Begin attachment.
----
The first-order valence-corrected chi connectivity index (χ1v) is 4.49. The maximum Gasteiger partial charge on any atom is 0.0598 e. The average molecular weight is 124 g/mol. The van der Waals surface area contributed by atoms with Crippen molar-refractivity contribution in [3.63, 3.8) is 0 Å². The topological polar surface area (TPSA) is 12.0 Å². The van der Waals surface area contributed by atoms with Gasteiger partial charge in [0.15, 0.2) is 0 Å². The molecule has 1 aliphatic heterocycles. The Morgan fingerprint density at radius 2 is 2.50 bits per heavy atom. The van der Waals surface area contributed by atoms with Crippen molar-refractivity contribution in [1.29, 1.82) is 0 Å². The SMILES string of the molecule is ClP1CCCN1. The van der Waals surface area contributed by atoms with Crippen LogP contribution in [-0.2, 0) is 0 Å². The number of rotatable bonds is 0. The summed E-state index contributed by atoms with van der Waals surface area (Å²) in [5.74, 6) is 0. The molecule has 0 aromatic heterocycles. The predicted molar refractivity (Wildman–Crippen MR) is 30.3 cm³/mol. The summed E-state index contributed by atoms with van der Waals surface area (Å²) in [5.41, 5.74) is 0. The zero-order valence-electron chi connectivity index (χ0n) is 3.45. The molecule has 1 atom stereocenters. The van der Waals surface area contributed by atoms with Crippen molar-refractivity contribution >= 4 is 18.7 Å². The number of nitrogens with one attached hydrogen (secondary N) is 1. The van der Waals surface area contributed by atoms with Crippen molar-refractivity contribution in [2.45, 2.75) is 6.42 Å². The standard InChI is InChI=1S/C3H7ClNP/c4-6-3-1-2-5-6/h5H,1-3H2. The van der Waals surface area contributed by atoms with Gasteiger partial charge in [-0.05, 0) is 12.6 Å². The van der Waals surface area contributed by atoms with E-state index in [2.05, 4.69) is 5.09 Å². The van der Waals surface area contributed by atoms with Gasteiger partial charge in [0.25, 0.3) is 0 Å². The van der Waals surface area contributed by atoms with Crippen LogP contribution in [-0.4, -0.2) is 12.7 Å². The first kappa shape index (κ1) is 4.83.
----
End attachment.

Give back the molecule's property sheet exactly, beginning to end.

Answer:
The first-order valence-corrected chi connectivity index (χ1v) is 4.49. The maximum Gasteiger partial charge on any atom is 0.0598 e. The average molecular weight is 124 g/mol. The van der Waals surface area contributed by atoms with Crippen molar-refractivity contribution in [3.63, 3.8) is 0 Å². The topological polar surface area (TPSA) is 12.0 Å². The van der Waals surface area contributed by atoms with Gasteiger partial charge in [0.15, 0.2) is 0 Å². The molecule has 1 aliphatic heterocycles. The Morgan fingerprint density at radius 2 is 2.50 bits per heavy atom. The van der Waals surface area contributed by atoms with Crippen molar-refractivity contribution in [1.29, 1.82) is 0 Å². The SMILES string of the molecule is ClP1CCCN1. The van der Waals surface area contributed by atoms with Crippen LogP contribution in [-0.2, 0) is 0 Å². The number of rotatable bonds is 0. The summed E-state index contributed by atoms with van der Waals surface area (Å²) in [5.74, 6) is 0. The molecule has 0 aromatic heterocycles. The predicted molar refractivity (Wildman–Crippen MR) is 30.3 cm³/mol. The summed E-state index contributed by atoms with van der Waals surface area (Å²) in [5.41, 5.74) is 0. The zero-order valence-electron chi connectivity index (χ0n) is 3.45. The molecule has 1 atom stereocenters. The van der Waals surface area contributed by atoms with Crippen molar-refractivity contribution >= 4 is 18.7 Å². The number of nitrogens with one attached hydrogen (secondary N) is 1. The van der Waals surface area contributed by atoms with Crippen molar-refractivity contribution in [2.45, 2.75) is 6.42 Å². The standard InChI is InChI=1S/C3H7ClNP/c4-6-3-1-2-5-6/h5H,1-3H2. The van der Waals surface area contributed by atoms with Gasteiger partial charge in [-0.05, 0) is 12.6 Å². The van der Waals surface area contributed by atoms with E-state index in [2.05, 4.69) is 5.09 Å². The van der Waals surface area contributed by atoms with Gasteiger partial charge in [0.25, 0.3) is 0 Å². The van der Waals surface area contributed by atoms with Crippen LogP contribution in [-0.4, -0.2) is 12.7 Å². The first kappa shape index (κ1) is 4.83.